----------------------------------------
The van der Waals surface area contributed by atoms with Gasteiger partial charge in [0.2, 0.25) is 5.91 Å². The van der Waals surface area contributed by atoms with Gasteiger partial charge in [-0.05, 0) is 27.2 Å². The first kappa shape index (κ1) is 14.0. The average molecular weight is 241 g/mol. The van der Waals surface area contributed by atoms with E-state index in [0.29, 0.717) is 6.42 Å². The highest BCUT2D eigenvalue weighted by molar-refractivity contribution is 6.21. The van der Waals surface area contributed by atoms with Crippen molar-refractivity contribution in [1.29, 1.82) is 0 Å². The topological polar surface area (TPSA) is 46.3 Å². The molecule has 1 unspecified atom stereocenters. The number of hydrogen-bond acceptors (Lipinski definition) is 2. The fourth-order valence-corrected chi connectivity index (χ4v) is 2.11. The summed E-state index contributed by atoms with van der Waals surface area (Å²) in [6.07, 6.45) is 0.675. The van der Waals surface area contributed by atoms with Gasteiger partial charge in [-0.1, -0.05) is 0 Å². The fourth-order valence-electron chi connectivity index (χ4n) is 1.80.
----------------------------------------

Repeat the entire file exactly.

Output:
The van der Waals surface area contributed by atoms with Gasteiger partial charge in [0.2, 0.25) is 5.91 Å². The van der Waals surface area contributed by atoms with Gasteiger partial charge in [-0.05, 0) is 27.2 Å². The first kappa shape index (κ1) is 14.0. The average molecular weight is 241 g/mol. The van der Waals surface area contributed by atoms with E-state index in [0.29, 0.717) is 6.42 Å². The highest BCUT2D eigenvalue weighted by molar-refractivity contribution is 6.21. The van der Waals surface area contributed by atoms with Crippen molar-refractivity contribution in [1.29, 1.82) is 0 Å². The topological polar surface area (TPSA) is 46.3 Å². The molecule has 1 unspecified atom stereocenters. The number of hydrogen-bond acceptors (Lipinski definition) is 2. The fourth-order valence-corrected chi connectivity index (χ4v) is 2.11. The summed E-state index contributed by atoms with van der Waals surface area (Å²) in [6.07, 6.45) is 0.675. The van der Waals surface area contributed by atoms with Gasteiger partial charge in [-0.1, -0.05) is 0 Å². The fourth-order valence-electron chi connectivity index (χ4n) is 1.80.